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Please use this identifier to cite or link to this item: http://hdl.handle.net/123456789/14503

Title: The effects of hormonal contraceptives on the blood pressure among users in two healthcare facilities in Kumasi’
Authors: Kesseh, Nicholas
Bedu-Addo, Kweku
Issue Date: 23-Jul-2021
Abstract: BACKGROUND: The effect of hormonal contraceptives on blood pressure is debatable. There is little data in Ghana and a quest to search for risks of hormonal contraceptives. The association between combined oral contraceptives, progestin only (oral), combined injectable contraceptives and progestin only (injectable) and the development of hypertension is still not clear. This is a matter of concern. Hypertension is a key health challenge in both developed and developing countries causing indisposition and death universally. There is also an increase in the use of hormonal contraceptives among women of reproductive age. This study is therefore aimed at investigating the physiological effect of synthetic hormones on the mechanisms of the body that leads to a rise in angiotensin II which eventually leads to sodium retention and subsequently high blood pressure. METHOD: A cohort study was conducted using 91 women whose ages ranged from 18 to 50 at Komfo Anokye Teaching Hospital (KATH) and the Maternal and Child Health Hospital, Pampaso. Approval was sought from the Committees on Human Research Publication and Ethics Committee of SMS/KNUST, Maternal and Child Health Hospital and KATH and written informed consents obtained from participants. Sociodemographic characteristics and reproductive and family planning information were obtained using questionnaire. Blood pressures and anthropometric measurements were taken throughout the three visit periods. Blood samples were drawn from study participants at the initial and final visits. RESULTS: There was no significant difference between the various methods of contraceptives used and the development of hypertension. However, majority of those who used contraceptives for 24 months and over were pre-hypertensives. There was also significant difference between length of contraceptive use and marital status (p-value= 0.009). The study saw no significant difference between hypertension status and length of contraceptive use (p-value= 0.573). There were no significant differences between the systolic blood pressures for baseline, visit one and visit 3 however, there was a significant difference for systolic pressures at visit two (p-value= 0.050). Serum sodium (Na) did not give any significant difference with the hypertension status and angiotensin II was not significant with hypertension status. CONCLUSION: This study revealed that some participants who use contraceptives were pre-hypertensives and may be at a higher risk of developing hypertension with time. Short term use of contraceptives is safe. Contraceptives use does not cause an increase in serum sodium and angiotensin II.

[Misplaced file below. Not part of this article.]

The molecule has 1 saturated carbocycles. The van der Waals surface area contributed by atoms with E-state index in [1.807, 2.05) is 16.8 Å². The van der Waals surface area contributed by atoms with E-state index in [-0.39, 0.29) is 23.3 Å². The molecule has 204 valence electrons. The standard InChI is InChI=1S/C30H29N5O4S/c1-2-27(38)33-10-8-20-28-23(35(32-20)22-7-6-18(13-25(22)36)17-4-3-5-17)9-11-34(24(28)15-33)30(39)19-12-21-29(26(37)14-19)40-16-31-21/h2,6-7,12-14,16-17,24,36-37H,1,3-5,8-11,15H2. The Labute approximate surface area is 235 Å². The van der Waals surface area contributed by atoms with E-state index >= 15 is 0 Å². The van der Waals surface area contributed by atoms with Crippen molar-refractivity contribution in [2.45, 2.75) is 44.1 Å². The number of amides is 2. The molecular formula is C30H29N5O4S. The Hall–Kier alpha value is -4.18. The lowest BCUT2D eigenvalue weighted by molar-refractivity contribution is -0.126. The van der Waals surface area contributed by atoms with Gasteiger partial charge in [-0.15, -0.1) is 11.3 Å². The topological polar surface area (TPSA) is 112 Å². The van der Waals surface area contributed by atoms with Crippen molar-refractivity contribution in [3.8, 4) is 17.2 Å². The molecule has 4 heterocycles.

Description: A thesis submitted to the Department of Physiology in the College of Health Sciences in fulfilment of the requirements for the Degree Master of Philosophy: Reproductive Physiology .August, 2019A thesis submitted to the Department of Physiology in the College of Health Sciences in fulfillment of the requirements for the Degree Master of Philosophy: Reproductive Physiology .August, 2019
URI: http://hdl.handle.net/123456789/14503
Appears in Collections:College of Health Sciences

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